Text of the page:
The Ontario Grievance Settlement Board recently confirmed it has jurisdiction to order the discipline or dismissal of managerial employees for engaging in sexual harassment, where the resolution of differences between the collective bargaining parties requires such action.
The Ontario Public Service Employees Union (the “Union”) sought an order from the Board terminating a manager’s employment for allegedly sexually harassing other employees. In the alternative, the Union asked that the manager be transferred to another location or precluded from exercising supervisory functions over any employee. The Ontario Ministry of Community Safety and Correctional Services (the “Employer”) disputed the Board’s jurisdiction to direct that a manager be disciplined or discharged.
The Board found that where the discipline of a manager is absolutely necessary for preserving and ensuring collective agreement rights, the failure of the Board to address the manager’s discipline would amount to a jurisdictional error. The Board held that it is charged, by both statute and the collective agreement, with providing a final and binding settlement by arbitration of all differences between the parties arising from the interpretation, application, administration or alleged violation of the collective agreement. As a result, remedial action necessary for the Board to fulfill its mandate falls within the Board’s jurisdiction.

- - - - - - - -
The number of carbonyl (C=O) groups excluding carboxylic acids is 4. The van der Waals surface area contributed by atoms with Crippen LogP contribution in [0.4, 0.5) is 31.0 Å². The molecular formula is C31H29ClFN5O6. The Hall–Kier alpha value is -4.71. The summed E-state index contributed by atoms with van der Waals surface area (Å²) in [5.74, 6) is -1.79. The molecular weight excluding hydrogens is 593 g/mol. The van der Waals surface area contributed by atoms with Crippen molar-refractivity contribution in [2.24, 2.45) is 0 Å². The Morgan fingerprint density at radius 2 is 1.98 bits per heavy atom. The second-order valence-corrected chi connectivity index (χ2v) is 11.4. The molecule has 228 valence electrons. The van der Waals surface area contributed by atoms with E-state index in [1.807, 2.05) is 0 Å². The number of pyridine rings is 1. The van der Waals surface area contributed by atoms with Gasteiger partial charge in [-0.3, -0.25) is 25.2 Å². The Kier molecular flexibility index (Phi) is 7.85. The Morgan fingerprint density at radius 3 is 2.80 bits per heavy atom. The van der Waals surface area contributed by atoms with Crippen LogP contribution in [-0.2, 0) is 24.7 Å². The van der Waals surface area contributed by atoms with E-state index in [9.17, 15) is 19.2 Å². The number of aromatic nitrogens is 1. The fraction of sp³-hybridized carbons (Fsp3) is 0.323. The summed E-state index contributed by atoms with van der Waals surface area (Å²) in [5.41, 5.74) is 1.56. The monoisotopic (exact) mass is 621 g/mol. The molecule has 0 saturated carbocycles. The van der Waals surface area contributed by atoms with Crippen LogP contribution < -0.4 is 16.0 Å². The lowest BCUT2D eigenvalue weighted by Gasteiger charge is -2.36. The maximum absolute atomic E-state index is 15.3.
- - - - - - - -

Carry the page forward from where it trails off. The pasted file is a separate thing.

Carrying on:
The Board was careful to note, however, that remedies involving the discipline of a managerial employee would be “rare and exceptional”. The Board found that the facts asserted by the Union, if proven, were such that transfer or demotion of the manager would likely be appropriate and sufficient, and that discharge would not be necessary.
Ontario Public Service Employees Union v. Ontario (Ministry of Community Safety and Correctional Services) (Pinazza Grievance), Ontario Grievance Settlement Board, B. Herlich, Vice-Chair, August 9, 2004